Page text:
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On the point of reduced fees and consolidation, Forex Magnates asked Mandelzis of whether he believed we would see further consolidation and the exit of weaker players from the industry. Mandelzis responded that the “fee structure doesn’t make sense for many firms at $10p/m and below.” He added that “we won’t necessarily see firms die out but there will be a move from one or two firms dominating pockets of the industry to four or five main companies involved in all areas of the business.” He cited how in the past EBS and Thomson Reuters were the main leaders in institutional FX, FXall and Currenex having a hold among corporates, and State Street’s FX Connect dominance with asset managers. But as we go forward, he believed the lines between sectors will come down with four or five main players serving the entire industry, and smaller firms targeting specific niches. (In addition to EBS, he named Thomson Reuters and Bloomberg, among the firms he expects to ultimately be the main large multi-sector players in the FX industry)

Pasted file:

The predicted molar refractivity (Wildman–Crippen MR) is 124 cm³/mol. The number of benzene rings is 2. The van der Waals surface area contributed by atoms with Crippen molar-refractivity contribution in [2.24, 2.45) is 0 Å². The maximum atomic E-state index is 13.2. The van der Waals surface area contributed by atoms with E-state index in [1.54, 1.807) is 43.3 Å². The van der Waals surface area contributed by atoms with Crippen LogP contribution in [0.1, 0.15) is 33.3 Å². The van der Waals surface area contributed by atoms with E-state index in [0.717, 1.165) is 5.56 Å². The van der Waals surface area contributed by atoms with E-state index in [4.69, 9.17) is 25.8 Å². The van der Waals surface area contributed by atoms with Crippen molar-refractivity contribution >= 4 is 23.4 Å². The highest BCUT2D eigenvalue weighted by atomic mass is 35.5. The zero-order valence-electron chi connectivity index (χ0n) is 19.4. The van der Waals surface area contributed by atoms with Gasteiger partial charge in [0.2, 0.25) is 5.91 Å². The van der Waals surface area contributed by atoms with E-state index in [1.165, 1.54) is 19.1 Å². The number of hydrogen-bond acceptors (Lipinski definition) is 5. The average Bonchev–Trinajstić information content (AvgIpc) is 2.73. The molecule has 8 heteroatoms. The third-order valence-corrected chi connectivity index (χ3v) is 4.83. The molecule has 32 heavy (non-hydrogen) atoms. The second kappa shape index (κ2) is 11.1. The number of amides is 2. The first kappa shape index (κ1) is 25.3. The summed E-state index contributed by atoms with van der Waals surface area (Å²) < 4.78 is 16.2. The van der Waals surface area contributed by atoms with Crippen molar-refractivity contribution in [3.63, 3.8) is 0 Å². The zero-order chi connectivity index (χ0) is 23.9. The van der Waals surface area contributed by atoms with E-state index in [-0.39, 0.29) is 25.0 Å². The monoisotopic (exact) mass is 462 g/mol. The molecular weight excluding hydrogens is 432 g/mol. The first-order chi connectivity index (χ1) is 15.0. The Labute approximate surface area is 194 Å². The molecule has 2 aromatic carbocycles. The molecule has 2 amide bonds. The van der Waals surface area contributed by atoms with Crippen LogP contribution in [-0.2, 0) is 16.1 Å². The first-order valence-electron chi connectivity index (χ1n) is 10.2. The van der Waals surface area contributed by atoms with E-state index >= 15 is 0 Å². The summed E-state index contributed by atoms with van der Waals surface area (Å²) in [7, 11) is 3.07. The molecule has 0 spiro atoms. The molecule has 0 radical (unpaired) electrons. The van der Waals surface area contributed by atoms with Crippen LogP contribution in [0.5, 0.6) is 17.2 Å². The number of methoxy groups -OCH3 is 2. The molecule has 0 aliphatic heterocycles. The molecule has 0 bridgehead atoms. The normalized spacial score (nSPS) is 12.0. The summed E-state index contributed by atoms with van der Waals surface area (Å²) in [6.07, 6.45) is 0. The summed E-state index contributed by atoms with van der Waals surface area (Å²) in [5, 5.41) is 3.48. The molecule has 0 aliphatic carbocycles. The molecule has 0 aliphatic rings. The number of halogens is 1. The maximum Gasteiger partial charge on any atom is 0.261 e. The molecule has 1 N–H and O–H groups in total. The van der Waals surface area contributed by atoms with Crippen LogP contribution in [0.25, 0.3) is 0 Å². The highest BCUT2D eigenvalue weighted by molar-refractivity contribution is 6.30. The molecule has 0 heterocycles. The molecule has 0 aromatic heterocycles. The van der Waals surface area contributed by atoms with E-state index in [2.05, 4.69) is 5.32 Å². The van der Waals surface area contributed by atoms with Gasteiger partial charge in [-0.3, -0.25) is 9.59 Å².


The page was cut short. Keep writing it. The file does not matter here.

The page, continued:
Decade of the Aggregators
As the dynamics in FX change, Mandelzis stated that he believed that aggregators will become more important in the future and coined the next decade as the ‘Decade of the Aggregators’. This belief is part of EBS’s role out of its EBS Direct relationship based platform as well as recently announcing the release of proposals for best aggregation practices and the launch of a Certified Aggregation Partner Program. Mandelzis explained that this trend is going to primarily benefit the likes of third tier banks, which he called ‘losers’ of the past decade that was dominated by the uptake of electronic trading.